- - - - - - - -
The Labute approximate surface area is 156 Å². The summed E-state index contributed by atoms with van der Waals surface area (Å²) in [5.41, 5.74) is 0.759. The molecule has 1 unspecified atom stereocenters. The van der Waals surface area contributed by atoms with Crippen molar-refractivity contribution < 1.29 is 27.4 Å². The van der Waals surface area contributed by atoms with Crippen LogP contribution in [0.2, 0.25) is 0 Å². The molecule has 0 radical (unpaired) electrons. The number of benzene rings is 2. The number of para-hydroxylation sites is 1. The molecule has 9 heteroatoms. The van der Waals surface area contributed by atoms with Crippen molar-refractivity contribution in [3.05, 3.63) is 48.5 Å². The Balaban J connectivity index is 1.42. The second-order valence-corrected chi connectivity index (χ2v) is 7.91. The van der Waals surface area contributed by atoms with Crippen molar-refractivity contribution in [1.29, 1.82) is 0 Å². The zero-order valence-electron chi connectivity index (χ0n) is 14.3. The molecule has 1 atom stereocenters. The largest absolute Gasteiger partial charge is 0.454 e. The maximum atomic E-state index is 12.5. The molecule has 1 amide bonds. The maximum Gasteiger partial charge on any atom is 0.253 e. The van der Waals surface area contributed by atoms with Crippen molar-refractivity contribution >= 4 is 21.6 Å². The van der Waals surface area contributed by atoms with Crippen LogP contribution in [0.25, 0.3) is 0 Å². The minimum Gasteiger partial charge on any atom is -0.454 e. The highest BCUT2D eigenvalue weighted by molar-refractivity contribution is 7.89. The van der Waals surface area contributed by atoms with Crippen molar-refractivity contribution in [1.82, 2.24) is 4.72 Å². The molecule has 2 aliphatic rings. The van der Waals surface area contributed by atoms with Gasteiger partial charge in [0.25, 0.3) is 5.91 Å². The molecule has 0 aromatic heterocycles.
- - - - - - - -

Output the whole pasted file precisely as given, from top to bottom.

The Labute approximate surface area is 156 Å². The summed E-state index contributed by atoms with van der Waals surface area (Å²) in [5.41, 5.74) is 0.759. The molecule has 1 unspecified atom stereocenters. The van der Waals surface area contributed by atoms with Crippen molar-refractivity contribution < 1.29 is 27.4 Å². The van der Waals surface area contributed by atoms with Crippen LogP contribution in [0.2, 0.25) is 0 Å². The molecule has 0 radical (unpaired) electrons. The number of benzene rings is 2. The number of para-hydroxylation sites is 1. The molecule has 9 heteroatoms. The van der Waals surface area contributed by atoms with Crippen molar-refractivity contribution in [3.05, 3.63) is 48.5 Å². The Balaban J connectivity index is 1.42. The second-order valence-corrected chi connectivity index (χ2v) is 7.91. The van der Waals surface area contributed by atoms with Crippen molar-refractivity contribution in [1.29, 1.82) is 0 Å². The zero-order valence-electron chi connectivity index (χ0n) is 14.3. The molecule has 1 atom stereocenters. The largest absolute Gasteiger partial charge is 0.454 e. The maximum atomic E-state index is 12.5. The molecule has 1 amide bonds. The maximum Gasteiger partial charge on any atom is 0.253 e. The van der Waals surface area contributed by atoms with Crippen molar-refractivity contribution >= 4 is 21.6 Å². The van der Waals surface area contributed by atoms with Crippen LogP contribution in [0.25, 0.3) is 0 Å². The minimum Gasteiger partial charge on any atom is -0.454 e. The highest BCUT2D eigenvalue weighted by molar-refractivity contribution is 7.89. The van der Waals surface area contributed by atoms with Crippen molar-refractivity contribution in [1.82, 2.24) is 4.72 Å². The molecule has 2 aliphatic rings. The van der Waals surface area contributed by atoms with Gasteiger partial charge in [0.25, 0.3) is 5.91 Å². The molecule has 0 aromatic heterocycles.